As writers, it’s crucial that we protect our personal space from the multitude of distractions we are faced with every day. Roommates, friends, family, work, and the neighbor’s dog all can make it difficult to produce your best work. If you’re available to everybody and everything, you will feel drained and fatigued. When it comes to your work, you’re not in the wrong for protecting your personal space.
6. “In the planning stage of a book, don’t plan the ending. It has to be earned by all that will go before it.” –Rose Tremain
Many writers will disagree with this quote. If you start with the end in mind, and that works for you, then maybe this advice isn’t for you. Rose Tremain, the English novelist suggests you earn the ending based on what you’ve developed beforehand.
7. “Always carry a notebook. And I mean always. The short-term memory only retains information for three minutes; unless it is committed to paper you can lose an idea for ever.” –Will Self
Will Self has authored ten novels, five short stories, three novellas, and five collections of non-fiction writing. The English novelist isn’t the only writer to carry a notebook at all times. Never forget that fleeting idea that could be your next great novel. Without writing them down, those forgotten thoughts will only come back to distract you and hold your mind prisoner.
Self is in good company. Richard Branson, the English business magnate, carries a notebook everywhere he goes. The billionaire considers himself a student of life.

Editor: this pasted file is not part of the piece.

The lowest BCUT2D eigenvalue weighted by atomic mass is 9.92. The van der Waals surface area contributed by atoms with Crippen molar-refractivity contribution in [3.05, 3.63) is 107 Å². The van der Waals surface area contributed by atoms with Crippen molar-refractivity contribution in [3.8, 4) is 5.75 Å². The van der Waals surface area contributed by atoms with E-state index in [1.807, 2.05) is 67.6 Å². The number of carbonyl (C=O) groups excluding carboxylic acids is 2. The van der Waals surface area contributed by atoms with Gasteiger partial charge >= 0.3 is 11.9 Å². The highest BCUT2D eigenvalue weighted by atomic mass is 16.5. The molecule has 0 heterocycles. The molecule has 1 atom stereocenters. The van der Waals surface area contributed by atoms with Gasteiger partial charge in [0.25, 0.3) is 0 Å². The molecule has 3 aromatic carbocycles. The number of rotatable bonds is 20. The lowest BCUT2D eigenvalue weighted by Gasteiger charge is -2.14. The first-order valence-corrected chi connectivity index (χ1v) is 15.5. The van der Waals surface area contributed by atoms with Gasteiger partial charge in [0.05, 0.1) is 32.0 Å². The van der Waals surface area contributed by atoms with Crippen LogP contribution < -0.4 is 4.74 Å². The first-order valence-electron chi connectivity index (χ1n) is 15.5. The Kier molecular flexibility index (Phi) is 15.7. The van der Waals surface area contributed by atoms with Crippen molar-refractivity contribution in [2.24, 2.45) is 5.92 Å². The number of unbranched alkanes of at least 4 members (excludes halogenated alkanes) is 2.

8. “Simplicity is the ultimate sophistication.” –Leonardo Da Vinci
You can find hundreds of writers who elect to use more straightforward language to get their point across. Sometimes, we assume that a bigger vocabulary means better writing, but that’s simply not true.
Here are a few more quotes to get the point across.
“Writing isn’t about using words to impress. It’s about using simple words in an impressive way.” – Sierra Bailey
“If you can’t explain it to a six-year-old, you don’t understand it yourself.” – Albert Einstein
9. “There is nothing to writing. All you do is sit down at a typewriter and bleed.” – Ernest Hemingway
The goal of every writer is to find their flow state AND stay there. The Freewrite is a manifestation of Hemingway’s idea. Ernest Hemingway suggests you sit down at your writing device and, figuratively, bleed. Let the thoughts flow, regardless of how difficult that may be. Leave the editing for later.
10. “You can’t wait for inspiration, you have to go after it with a club.” –Jack London